How Will You Pay for College?

If you need help paying for college, Federal Student Aid can help.  Each year, Federal Student Aid, an office of the U.S. Department of Education, provides more than $150 billion in higher education grants and loans to students attending college—but to qualify, you must complete the Free Application for Federal Student Aid (FAFSA).

FAFSAThe FAFSA is used for all federal grants and loans as well as for many state and institutional student aid programs.  Remember, applying is FREE and there is no income cut-off to qualify for federal student aid.  However, some aid is distributed on a first-come, first-served basis so it is important to apply early.

You can complete the FAFSA for the upcoming 2012-2013 school year now at  The online application is the quickest and easiest way to apply for aid.

The online application minimizes the number of questions you must complete by using your responses to eliminate additional questions that do not apply to you.  It also allows you to retrieve your tax information directly from the IRS to populate many of the financial questions on the FAFSA.  These improvements have helped reduce the average time it takes to complete the FAFSA by one third, from 33 minutes to 22 minutes.

In order to help you make informed decisions about college, the online FAFSA also provides you with important information about the schools you may be interested in attending, includ­ing school type, tuition costs, and net price, as well as graduation, retention, and transfer rates.  The FAFSA website also offers information on the financial aid process and explains the various types of federal student aid available.

If you have questions when completing your FAFSA, we have lots of help available through our Contact Us page on  You can contact us by:

    • Using Live Help, a secure online chat session where you can ask our customer service representatives a question;
    • Calling 1‑800‑4‑FED‑AID (1‑800‑433‑3243) or 319‑337‑5665; or
    • E-mailing us at or through our online question form.

You can also follow us on our new Twitter handle @FAFSA to get the answers to some of the most commonly asked questions about completing the FAFSA.  Or, you may want to attend our FAFSA Twitter town hall on January 26 at 4:30 p.m. Eastern Time to have your FAFSA questions answered live by the U.S. Department of Education Under Secretary Martha Kanter.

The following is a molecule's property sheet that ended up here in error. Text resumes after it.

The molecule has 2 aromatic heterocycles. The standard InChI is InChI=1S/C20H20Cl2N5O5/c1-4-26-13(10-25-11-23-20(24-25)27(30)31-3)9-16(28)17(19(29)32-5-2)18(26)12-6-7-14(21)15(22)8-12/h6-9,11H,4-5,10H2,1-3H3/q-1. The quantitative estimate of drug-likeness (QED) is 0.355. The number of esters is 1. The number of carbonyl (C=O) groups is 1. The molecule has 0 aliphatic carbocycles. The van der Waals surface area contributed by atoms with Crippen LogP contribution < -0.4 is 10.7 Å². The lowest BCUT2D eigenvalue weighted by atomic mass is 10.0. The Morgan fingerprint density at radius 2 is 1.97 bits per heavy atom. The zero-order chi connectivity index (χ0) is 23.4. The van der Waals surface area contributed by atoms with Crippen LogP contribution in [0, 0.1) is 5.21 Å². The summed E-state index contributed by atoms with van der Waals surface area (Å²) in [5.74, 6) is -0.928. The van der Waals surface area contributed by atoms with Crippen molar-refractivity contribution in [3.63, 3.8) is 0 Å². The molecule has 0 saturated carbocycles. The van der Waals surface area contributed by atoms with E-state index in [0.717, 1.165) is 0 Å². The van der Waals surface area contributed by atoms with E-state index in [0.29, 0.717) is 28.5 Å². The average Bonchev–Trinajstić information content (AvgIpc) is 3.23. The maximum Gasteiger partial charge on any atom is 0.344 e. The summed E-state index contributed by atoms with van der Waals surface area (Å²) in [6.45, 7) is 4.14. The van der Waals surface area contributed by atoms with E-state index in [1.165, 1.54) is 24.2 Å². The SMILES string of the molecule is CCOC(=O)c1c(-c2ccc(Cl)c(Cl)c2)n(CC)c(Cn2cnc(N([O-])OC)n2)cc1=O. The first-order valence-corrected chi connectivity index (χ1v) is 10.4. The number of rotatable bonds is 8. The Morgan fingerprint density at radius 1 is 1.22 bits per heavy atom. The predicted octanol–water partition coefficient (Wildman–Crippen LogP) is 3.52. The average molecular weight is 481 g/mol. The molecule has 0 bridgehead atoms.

We are looking forward to receiving your FAFSA soon.  To learn more, please visit

James Runcie

James Runcie is Chief Operating Officer of Federal Student Aid


  1. why do people on state aid get the highest awards from the gov. ,yet familys who work and pay taxes are denied any grant funds, we’er told we make to much money!!! we are the poeple who fund these programs yet recieve no benifit from our tax’s paid! shouldent the system treat all AMERICAN students fare. if your family lived off the state and you recieved fafsa funds for school shouldent the funds recieved be payable from the sudent once employed! after all i paid for thier education and my kid is looking at thousands of dollars in student loans!!! what a joke!

  2. My complaint is. Why is a student in college allowed to keep financial aid that is not used for school purposes?
    I know so many students who get a check for the unused financial aid money.
    financial aid award: 2000.00
    tuition -1200.00

  3. I think its a sad thing when young people have gone through 12 years of school and done everything necessary to graduate high school to go to college and then be told you don’t qualify for this loan or that loan. No one should be denied finances needed to go to school if they are citizens of this wealthy country we live in. Yet when there is a budget cut, guess what goes first? Education!! My daughter was on the Deans List and the Chancellors List at her school but was unable to continue there because of the high cost of tuition as an out-of-state student. What do we do? even finding funding for a local college has been very hard. But I am determined that she will finish her college education! Any answers, anyone?

  4. Rather than raising interest rates on student loans, colleges should be required to lower tuition and fees a minimum of 20% in the first year (more if they have been gouging students) and an addition 5% per year over the next three years.

    Too many students are suffering due to unreasonable tuitions and fees, especially those with one or fewer parents.

    Colleges and universities need to stop telling people that “not everyone is meant to go to college” and begin to address the injustices that they have perpetrated over students and parents over the last three decades.

Comments are closed.